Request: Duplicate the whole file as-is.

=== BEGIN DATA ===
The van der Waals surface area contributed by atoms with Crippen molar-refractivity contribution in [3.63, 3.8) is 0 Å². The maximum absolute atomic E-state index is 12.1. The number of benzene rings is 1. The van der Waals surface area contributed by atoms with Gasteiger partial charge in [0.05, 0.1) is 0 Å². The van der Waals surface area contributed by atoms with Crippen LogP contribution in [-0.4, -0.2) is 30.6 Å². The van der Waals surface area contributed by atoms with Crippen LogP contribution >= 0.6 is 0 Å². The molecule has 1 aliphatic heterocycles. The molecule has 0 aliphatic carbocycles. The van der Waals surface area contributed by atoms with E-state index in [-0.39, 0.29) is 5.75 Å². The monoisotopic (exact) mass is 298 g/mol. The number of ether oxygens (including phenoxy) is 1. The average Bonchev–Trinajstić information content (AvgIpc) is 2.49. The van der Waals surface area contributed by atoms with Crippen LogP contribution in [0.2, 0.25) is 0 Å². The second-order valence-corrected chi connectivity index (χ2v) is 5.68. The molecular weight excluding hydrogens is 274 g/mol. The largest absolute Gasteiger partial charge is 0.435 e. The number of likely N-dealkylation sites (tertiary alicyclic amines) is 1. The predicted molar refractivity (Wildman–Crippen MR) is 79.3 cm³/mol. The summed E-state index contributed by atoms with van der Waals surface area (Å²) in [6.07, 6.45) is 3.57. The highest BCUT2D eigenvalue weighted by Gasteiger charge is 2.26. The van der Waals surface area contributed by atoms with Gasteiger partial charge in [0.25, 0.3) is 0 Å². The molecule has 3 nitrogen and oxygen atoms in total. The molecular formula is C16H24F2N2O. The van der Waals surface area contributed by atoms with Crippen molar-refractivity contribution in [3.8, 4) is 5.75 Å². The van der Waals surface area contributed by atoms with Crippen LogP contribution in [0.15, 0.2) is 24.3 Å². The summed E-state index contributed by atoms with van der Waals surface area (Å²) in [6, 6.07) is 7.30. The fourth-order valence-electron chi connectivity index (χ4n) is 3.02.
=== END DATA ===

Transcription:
The van der Waals surface area contributed by atoms with Crippen molar-refractivity contribution in [3.63, 3.8) is 0 Å². The maximum absolute atomic E-state index is 12.1. The number of benzene rings is 1. The van der Waals surface area contributed by atoms with Gasteiger partial charge in [0.05, 0.1) is 0 Å². The van der Waals surface area contributed by atoms with Crippen LogP contribution in [-0.4, -0.2) is 30.6 Å². The van der Waals surface area contributed by atoms with Crippen LogP contribution >= 0.6 is 0 Å². The molecule has 1 aliphatic heterocycles. The molecule has 0 aliphatic carbocycles. The van der Waals surface area contributed by atoms with E-state index in [-0.39, 0.29) is 5.75 Å². The monoisotopic (exact) mass is 298 g/mol. The number of ether oxygens (including phenoxy) is 1. The average Bonchev–Trinajstić information content (AvgIpc) is 2.49. The van der Waals surface area contributed by atoms with Crippen LogP contribution in [0.2, 0.25) is 0 Å². The second-order valence-corrected chi connectivity index (χ2v) is 5.68. The molecular weight excluding hydrogens is 274 g/mol. The largest absolute Gasteiger partial charge is 0.435 e. The number of likely N-dealkylation sites (tertiary alicyclic amines) is 1. The predicted molar refractivity (Wildman–Crippen MR) is 79.3 cm³/mol. The summed E-state index contributed by atoms with van der Waals surface area (Å²) in [6.07, 6.45) is 3.57. The highest BCUT2D eigenvalue weighted by Gasteiger charge is 2.26. The van der Waals surface area contributed by atoms with Gasteiger partial charge in [0.25, 0.3) is 0 Å². The molecule has 3 nitrogen and oxygen atoms in total. The molecular formula is C16H24F2N2O. The van der Waals surface area contributed by atoms with Crippen molar-refractivity contribution in [3.8, 4) is 5.75 Å². The van der Waals surface area contributed by atoms with Crippen LogP contribution in [0.15, 0.2) is 24.3 Å². The summed E-state index contributed by atoms with van der Waals surface area (Å²) in [6, 6.07) is 7.30. The fourth-order valence-electron chi connectivity index (χ4n) is 3.02.